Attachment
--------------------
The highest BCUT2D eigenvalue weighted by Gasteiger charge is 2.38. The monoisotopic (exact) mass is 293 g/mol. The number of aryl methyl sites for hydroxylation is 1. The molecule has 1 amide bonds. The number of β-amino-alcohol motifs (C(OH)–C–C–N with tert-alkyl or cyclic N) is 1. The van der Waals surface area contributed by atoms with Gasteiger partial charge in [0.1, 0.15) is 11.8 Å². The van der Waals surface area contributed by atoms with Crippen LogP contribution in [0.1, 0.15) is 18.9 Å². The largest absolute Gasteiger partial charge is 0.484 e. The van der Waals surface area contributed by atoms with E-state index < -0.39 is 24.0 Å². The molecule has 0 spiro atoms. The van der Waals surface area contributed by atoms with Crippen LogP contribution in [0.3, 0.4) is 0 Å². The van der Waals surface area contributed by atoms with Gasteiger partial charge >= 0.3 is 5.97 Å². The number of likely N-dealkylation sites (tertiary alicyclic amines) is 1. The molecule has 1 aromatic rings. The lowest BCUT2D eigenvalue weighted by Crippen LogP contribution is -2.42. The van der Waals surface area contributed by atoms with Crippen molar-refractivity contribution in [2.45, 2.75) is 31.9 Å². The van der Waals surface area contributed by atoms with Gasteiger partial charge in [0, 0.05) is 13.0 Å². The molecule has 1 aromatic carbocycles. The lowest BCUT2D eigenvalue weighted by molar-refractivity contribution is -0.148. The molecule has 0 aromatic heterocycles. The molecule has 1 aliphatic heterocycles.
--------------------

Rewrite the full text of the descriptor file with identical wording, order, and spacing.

The highest BCUT2D eigenvalue weighted by Gasteiger charge is 2.38. The monoisotopic (exact) mass is 293 g/mol. The number of aryl methyl sites for hydroxylation is 1. The molecule has 1 amide bonds. The number of β-amino-alcohol motifs (C(OH)–C–C–N with tert-alkyl or cyclic N) is 1. The van der Waals surface area contributed by atoms with Gasteiger partial charge in [0.1, 0.15) is 11.8 Å². The van der Waals surface area contributed by atoms with Crippen LogP contribution in [0.1, 0.15) is 18.9 Å². The largest absolute Gasteiger partial charge is 0.484 e. The van der Waals surface area contributed by atoms with E-state index < -0.39 is 24.0 Å². The molecule has 0 spiro atoms. The van der Waals surface area contributed by atoms with Crippen LogP contribution in [0.3, 0.4) is 0 Å². The van der Waals surface area contributed by atoms with Gasteiger partial charge >= 0.3 is 5.97 Å². The number of likely N-dealkylation sites (tertiary alicyclic amines) is 1. The molecule has 1 aromatic rings. The lowest BCUT2D eigenvalue weighted by Crippen LogP contribution is -2.42. The van der Waals surface area contributed by atoms with Crippen molar-refractivity contribution in [2.45, 2.75) is 31.9 Å². The van der Waals surface area contributed by atoms with Gasteiger partial charge in [0, 0.05) is 13.0 Å². The molecule has 1 aromatic carbocycles. The lowest BCUT2D eigenvalue weighted by molar-refractivity contribution is -0.148. The molecule has 0 aromatic heterocycles. The molecule has 1 aliphatic heterocycles.